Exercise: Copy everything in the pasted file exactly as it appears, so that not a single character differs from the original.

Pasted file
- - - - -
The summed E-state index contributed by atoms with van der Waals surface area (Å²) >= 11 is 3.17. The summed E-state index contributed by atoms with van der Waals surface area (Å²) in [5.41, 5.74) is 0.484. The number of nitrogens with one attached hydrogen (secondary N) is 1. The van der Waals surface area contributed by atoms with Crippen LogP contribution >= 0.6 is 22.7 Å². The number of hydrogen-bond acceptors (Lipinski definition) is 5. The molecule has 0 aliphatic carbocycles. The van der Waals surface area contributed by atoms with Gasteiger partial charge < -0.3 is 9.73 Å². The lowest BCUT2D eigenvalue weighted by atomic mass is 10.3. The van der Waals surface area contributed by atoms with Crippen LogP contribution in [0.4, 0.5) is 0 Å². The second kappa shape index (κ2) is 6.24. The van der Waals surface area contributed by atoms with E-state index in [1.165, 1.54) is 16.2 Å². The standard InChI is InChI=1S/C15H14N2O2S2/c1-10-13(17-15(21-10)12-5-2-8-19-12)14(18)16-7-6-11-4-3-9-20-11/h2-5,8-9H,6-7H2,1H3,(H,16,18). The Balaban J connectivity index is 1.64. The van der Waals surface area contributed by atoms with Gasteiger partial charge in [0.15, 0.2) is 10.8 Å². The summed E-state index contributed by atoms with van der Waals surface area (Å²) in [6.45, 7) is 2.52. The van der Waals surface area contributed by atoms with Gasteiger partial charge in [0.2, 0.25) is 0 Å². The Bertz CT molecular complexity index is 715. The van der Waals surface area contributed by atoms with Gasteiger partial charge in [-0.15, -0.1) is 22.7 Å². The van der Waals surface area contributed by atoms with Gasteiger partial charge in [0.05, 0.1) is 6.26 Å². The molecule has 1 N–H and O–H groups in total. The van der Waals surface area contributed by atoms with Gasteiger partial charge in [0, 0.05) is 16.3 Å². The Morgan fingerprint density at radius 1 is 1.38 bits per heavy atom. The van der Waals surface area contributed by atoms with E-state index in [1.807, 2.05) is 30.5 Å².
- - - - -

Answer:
The summed E-state index contributed by atoms with van der Waals surface area (Å²) >= 11 is 3.17. The summed E-state index contributed by atoms with van der Waals surface area (Å²) in [5.41, 5.74) is 0.484. The number of nitrogens with one attached hydrogen (secondary N) is 1. The van der Waals surface area contributed by atoms with Crippen LogP contribution >= 0.6 is 22.7 Å². The number of hydrogen-bond acceptors (Lipinski definition) is 5. The molecule has 0 aliphatic carbocycles. The van der Waals surface area contributed by atoms with Gasteiger partial charge < -0.3 is 9.73 Å². The lowest BCUT2D eigenvalue weighted by atomic mass is 10.3. The van der Waals surface area contributed by atoms with Crippen LogP contribution in [0.4, 0.5) is 0 Å². The second kappa shape index (κ2) is 6.24. The van der Waals surface area contributed by atoms with E-state index in [1.165, 1.54) is 16.2 Å². The standard InChI is InChI=1S/C15H14N2O2S2/c1-10-13(17-15(21-10)12-5-2-8-19-12)14(18)16-7-6-11-4-3-9-20-11/h2-5,8-9H,6-7H2,1H3,(H,16,18). The Balaban J connectivity index is 1.64. The van der Waals surface area contributed by atoms with Gasteiger partial charge in [0.15, 0.2) is 10.8 Å². The summed E-state index contributed by atoms with van der Waals surface area (Å²) in [6.45, 7) is 2.52. The van der Waals surface area contributed by atoms with Gasteiger partial charge in [0.2, 0.25) is 0 Å². The Bertz CT molecular complexity index is 715. The van der Waals surface area contributed by atoms with Gasteiger partial charge in [-0.15, -0.1) is 22.7 Å². The van der Waals surface area contributed by atoms with Gasteiger partial charge in [0.05, 0.1) is 6.26 Å². The molecule has 1 N–H and O–H groups in total. The van der Waals surface area contributed by atoms with Gasteiger partial charge in [0, 0.05) is 16.3 Å². The Morgan fingerprint density at radius 1 is 1.38 bits per heavy atom. The van der Waals surface area contributed by atoms with E-state index in [1.807, 2.05) is 30.5 Å².